Republicans may yet lose two senate majority leaders in the same year.
That’s seems to be the goal of the Senate Democrats as the party launched a massive ad blitz today to take down Senate Majority Leader Jack Whitver in his Ankeny district. Amber Gustafson, a gun safety leader and community volunteer, debuted her first TV ad with a significant amount of funds behind it.
Data in the public record shows her spending a combined $113,030 on KCCI and WHO-TV, accounting for 279 spots, for the final three weeks of the campaign. That will keep first-time candidate Gustafson competing nearly neck-and-neck with one of the most powerful Republicans in the state, one who also happens to be one of their party’s best fundraisers. Whitver has a combined $136,185 on KCCI and WHO-TV, accounting for 380 spots, through the election, though he’s also been up on TV for the past two weeks.
It’s a bold play by Democrats to target so much of their limited Senate funds into a race they didn’t even field a candidate for the last time it was up. Ankeny was a source of great optimism and then great frustration in 2016, where promising Democratic House candidates came up short after many hoped the Des Moines suburb would trend much more blue. But both parties must be seeing something far different this year in their internal polls (indeed, Starting Line has heard chatter for weeks that one poll had Gustafson with a very narrow lead).
And knocking out the majority leader would send shockwaves throughout Iowa politics. Bill Dix already resigned in disgrace earlier this year; losing Whitver would shake up that leadership even more. It would also present a difficult choice to Republicans of who would take over. Senate President Charles Schneider might seem like the likely pick, but he too represents a suburban Des Moines metro seat that is moving quickly in direction of the Democrats. His SD 22 was won by Hillary Clinton, 48% to 45%. It may also be represented by two Democrats in the House if Jennifer Konfrst and Kenan Judge are successful.
Gustafson’s ads focus in on the very themes that are turning suburban women and independents away from Republicans. She drives right at Whitver’s votes for some of the most extreme abortion laws in the entire country, while saying she’ll expanded healthcare access and better education.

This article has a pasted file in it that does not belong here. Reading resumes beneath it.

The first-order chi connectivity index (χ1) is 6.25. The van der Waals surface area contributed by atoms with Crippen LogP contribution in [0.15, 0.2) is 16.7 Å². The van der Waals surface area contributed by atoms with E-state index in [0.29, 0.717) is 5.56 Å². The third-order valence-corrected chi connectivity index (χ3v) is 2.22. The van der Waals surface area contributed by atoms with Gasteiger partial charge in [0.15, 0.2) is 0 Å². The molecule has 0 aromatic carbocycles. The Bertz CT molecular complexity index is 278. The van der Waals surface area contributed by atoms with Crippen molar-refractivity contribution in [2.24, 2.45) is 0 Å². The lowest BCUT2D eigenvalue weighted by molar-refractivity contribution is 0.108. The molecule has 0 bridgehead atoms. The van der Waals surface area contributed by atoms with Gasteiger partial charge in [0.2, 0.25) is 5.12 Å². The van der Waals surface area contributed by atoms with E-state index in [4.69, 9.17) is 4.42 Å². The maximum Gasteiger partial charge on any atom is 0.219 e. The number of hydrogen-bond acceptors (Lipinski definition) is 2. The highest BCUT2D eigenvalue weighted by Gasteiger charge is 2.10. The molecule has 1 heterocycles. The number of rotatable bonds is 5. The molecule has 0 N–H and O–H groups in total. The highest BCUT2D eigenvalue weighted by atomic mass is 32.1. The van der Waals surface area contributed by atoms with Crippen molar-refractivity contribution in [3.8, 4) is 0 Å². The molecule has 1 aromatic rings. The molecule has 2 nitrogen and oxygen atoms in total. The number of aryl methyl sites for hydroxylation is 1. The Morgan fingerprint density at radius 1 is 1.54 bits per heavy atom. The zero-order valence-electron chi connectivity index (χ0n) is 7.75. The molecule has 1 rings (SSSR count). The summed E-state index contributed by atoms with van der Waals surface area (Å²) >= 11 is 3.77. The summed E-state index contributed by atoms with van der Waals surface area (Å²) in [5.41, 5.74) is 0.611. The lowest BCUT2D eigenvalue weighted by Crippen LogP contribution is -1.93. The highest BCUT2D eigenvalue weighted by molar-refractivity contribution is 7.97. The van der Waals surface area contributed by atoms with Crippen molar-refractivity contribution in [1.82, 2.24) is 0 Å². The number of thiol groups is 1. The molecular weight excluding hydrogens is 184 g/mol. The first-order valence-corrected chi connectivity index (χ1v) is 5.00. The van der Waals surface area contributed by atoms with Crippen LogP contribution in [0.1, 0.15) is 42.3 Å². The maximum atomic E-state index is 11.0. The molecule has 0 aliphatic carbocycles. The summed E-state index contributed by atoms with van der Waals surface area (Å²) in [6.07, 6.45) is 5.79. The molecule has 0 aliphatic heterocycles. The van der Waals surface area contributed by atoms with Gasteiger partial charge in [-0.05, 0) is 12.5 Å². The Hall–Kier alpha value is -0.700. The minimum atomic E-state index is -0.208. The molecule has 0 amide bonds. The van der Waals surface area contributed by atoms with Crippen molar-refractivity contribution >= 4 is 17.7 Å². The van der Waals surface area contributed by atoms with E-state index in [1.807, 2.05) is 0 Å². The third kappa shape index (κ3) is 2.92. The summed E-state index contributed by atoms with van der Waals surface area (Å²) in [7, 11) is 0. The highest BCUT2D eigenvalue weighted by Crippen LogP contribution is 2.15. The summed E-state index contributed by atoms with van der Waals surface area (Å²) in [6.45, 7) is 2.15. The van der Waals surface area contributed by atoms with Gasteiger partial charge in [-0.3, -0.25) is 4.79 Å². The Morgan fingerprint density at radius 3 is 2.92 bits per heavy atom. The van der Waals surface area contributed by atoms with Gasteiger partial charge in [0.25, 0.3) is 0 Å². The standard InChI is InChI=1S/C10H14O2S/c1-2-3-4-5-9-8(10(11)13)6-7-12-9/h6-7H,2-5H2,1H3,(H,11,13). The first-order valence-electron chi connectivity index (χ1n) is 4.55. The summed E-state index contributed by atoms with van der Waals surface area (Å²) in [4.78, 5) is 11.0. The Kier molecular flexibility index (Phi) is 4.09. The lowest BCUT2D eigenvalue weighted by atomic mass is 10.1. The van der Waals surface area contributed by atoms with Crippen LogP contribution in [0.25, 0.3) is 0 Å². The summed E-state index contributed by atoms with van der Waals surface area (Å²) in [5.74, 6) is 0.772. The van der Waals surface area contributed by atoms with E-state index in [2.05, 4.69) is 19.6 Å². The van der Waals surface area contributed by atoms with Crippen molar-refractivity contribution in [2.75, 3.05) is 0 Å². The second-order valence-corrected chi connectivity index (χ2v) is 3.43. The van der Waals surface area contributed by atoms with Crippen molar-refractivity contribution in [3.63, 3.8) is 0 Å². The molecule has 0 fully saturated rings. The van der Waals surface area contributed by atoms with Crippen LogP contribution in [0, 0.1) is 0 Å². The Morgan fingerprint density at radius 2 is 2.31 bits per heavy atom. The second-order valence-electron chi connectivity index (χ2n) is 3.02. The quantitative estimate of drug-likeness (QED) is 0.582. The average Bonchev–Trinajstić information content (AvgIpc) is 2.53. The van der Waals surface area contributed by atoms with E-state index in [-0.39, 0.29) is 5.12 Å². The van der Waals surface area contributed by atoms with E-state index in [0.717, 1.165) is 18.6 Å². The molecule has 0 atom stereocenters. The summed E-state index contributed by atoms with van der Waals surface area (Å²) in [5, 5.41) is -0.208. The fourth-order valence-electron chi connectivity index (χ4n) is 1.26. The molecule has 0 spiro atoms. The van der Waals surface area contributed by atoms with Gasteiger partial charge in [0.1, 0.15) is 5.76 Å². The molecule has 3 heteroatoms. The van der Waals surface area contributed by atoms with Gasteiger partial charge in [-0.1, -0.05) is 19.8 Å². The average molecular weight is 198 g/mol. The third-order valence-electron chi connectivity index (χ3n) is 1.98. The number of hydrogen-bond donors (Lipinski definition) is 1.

She’s also put a decent amount of money behind some online ads that roll out a positive image of her life and backstory.
Whitver responded today in a new TV ad by calling Gustafson a “nightmare.” His latest spot touts Republicans’ tax cuts enacted in recent legislative sessions and Gustafson’s past comments on the bill. In the specific Facebook post the ad refers to, Gustafson is criticizing how the GOP tax bill would reportedly give an average tax break of $8,774 to millionaires, while only an average of $54 to working families making under $60,000 a year.
That sets up a battle that’s perfectly suited to the changing political loyalties in suburban districts in Iowa and around the country. Suburbs with typically higher-educated, wealthier voters that used to be reliably Republican are rethinking their allegiances due to Donald Trump and the party’s increasingly extreme stances on social issues. However, Republicans are trying to hold on to those voters by reminding them of why many of them voted Republican in the first place: taxes.
It would be quite the development if Gustafson, the state leader of Moms Demand Action, were to win a formerly-safe Republican seat on the issues of abortion and guns. She’s already gotten some national attention for her campaign. A Gustafson victory would also be a fitting outcome for Iowans still upset over Senate Republicans’ sexual harassment scandal and the GOP Senate leadership’s failure to do anything over it.
One would assume that Senate Republicans can easily redirect even more spending to Whitver’s race if they feel the need to. But this level of TV spending from Gustafson ensures she’ll be very well-known to voters regardless of what her opponents do.
Another bit of good news for Gustafson: Senator Kamala Harris will hold an early vote rally on DMACC’s Ankeny campus on Monday. Harris’ trip is one of the most anticipated visits from a national Democratic figure of the cycle and should draw a large turnout of people that can then go immediately vote. It seems that Ankeny, which also features Heather Matson’s top-targeted race to defeat Representative Kevin Koester, will be the biggest battleground in Iowa this year. Donors and volunteers might want to take note.
by Pat Rynard